Breastfeeding duration

For mothers who gave birth in 2017 and participated in the Middlesex-London Infant Feeding Surveillance System (MLIFSS), 13.7% reported having exclusively fed their infant breast milk for the first six months after birth (Fig. 12.2.10). The percent of infants who were fed any breast milk up to six months after birth was 63.1%.

Among the rural participants of the MLIFSS, a higher percent exclusively fed breast milk to their infant and for a longer duration compared to urban participants in 2017, although the difference was not statistically significant (Fig. 12.2.11).

For the 2017 birth cohort of the MLIFSS, the duration of exclusive breastfeeding was lowest among mothers under the age of 25 compared to the other age groups (Fig. 12.2.12). For mothers under the age of 25, fewer reported feeding their infant breast milk at two weeks after birth and the percent dropped more rapidly over time.

At two weeks after birth, a higher percent of urban participants reported feeding any breast milk to their infant compared to the rural population, although the difference was not statistically significant (Fig.12.2.13). However, the decrease over time was smaller among the rural population, resulting in higher percentages of any breastfeeding over time.

The duration of any breastfeeding was similar among mothers aged 25–34 and 35 or older, but lowest among those under the age of 25 (Fig. 12.2.14). For mothers under the age of 25, fewer reported feeding their infant any breast milk at two weeks after birth and the percent dropped more rapidly over time.

Interpretation:

For healthy term infants, exclusive breastfeeding is recommended from birth to the first six months.3 By six months of age, solid foods should be introduced to meet the baby’s growing nutritional needs and continued breastfeeding is recommended for up to two years or longer.4

In Middlesex-London, breastfeeding duration is monitored through the Middlesex-London Infant Feeding Surveillance System (MLIFSS). The surveillance system consists of surveying mothers of infants at three different time points after birth: 6 months, 12 months, and 18 months. The survey includes questions about current breastfeeding status, formula use, concerns about feeding their baby, and more. The MLIFSS gathers data aligned with the requirements of the Baby-Friendly Initiative (BFI) designation.

Ontario Public Health Standard: 

Healthy Growth and Development Guideline, 2018

Ontario Public Health Standards: Requirements for Programs, Services, and Accountability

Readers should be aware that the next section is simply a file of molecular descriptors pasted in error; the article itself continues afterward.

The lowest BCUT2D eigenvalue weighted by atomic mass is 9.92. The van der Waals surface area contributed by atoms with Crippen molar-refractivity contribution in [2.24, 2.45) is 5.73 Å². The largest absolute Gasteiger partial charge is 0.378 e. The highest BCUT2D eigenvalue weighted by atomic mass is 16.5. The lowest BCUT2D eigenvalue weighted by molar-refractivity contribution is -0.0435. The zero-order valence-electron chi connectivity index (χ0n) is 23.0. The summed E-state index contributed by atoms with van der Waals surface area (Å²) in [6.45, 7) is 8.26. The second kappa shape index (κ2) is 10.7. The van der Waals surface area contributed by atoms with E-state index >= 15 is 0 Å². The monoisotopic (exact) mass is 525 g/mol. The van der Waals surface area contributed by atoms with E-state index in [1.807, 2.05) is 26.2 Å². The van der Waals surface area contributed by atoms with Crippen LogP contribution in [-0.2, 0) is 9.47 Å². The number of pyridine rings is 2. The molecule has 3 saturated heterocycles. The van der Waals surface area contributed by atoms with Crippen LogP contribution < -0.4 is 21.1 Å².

References:

1. Colaizy TT, Saftlas AF, Morriss FH, Jr. Maternal Intention to Breast-Feed and Breast-Feeding Outcomes in Term and Preterm Infants: Pregnancy Risk Assessment Monitoring System (PRAMS), 2000-2003. Public Health Nutr [Internet]. 2012 [cited 2019 Mar 21];15(4):702-10. Available from: https://www.ncbi.nlm.nih.gov/pubmed/21936968 DOI: 10.1017/S1368980011002229

2. World Health Organization. Guideline: Protecting, Promoting and Supporting Breastfeeding in Facilities Providing Maternity and Newborn Services [Internet]. Geneva: World Health Organization; 2017 2019 Mar 25]. Available from: https://www.ncbi.nlm.nih.gov/books/NBK487819/.

3. Health Canada, Canadian Paediatric Society, Dietitians of Canada, Breastfeeding Committee for Canada. Nutrition for Healthy Term Infants: Recommendations from Birth to Six Months [Internet]. Ottawa, ON: Government of Canada; 2012 [cited 2019 Mar 25]. Available from: https://www.canada.ca/en/health-canada/services/canada-food-guide/resour...

4. Health Canada, Canadian Paediatric Society, Dietitians of Canada, Breastfeeding Committee for Canada. Nutrition for Healthy Term Infants: Recommendations from Six to 24 Months [Internet]. Ottawa, ON: Government of Canada; 2014 [cited 2019 Mar 25]. Available from: https://www.canada.ca/en/health-canada/services/canada-food-guide/resour...

Last modified on: May 7, 2019

Jargon Explained

Intention to breastfeed
Mothers who intend to feed breast milk to their infant; self-reported during pregnancy or at time of birth.

Exclusive breastfeeding
When an infant is only fed breast milk, and no other formula, water, substitute, or food is given.

Any breastfeeding
When an infant is fed breast milk in combination with other formula, water, substitute, or food.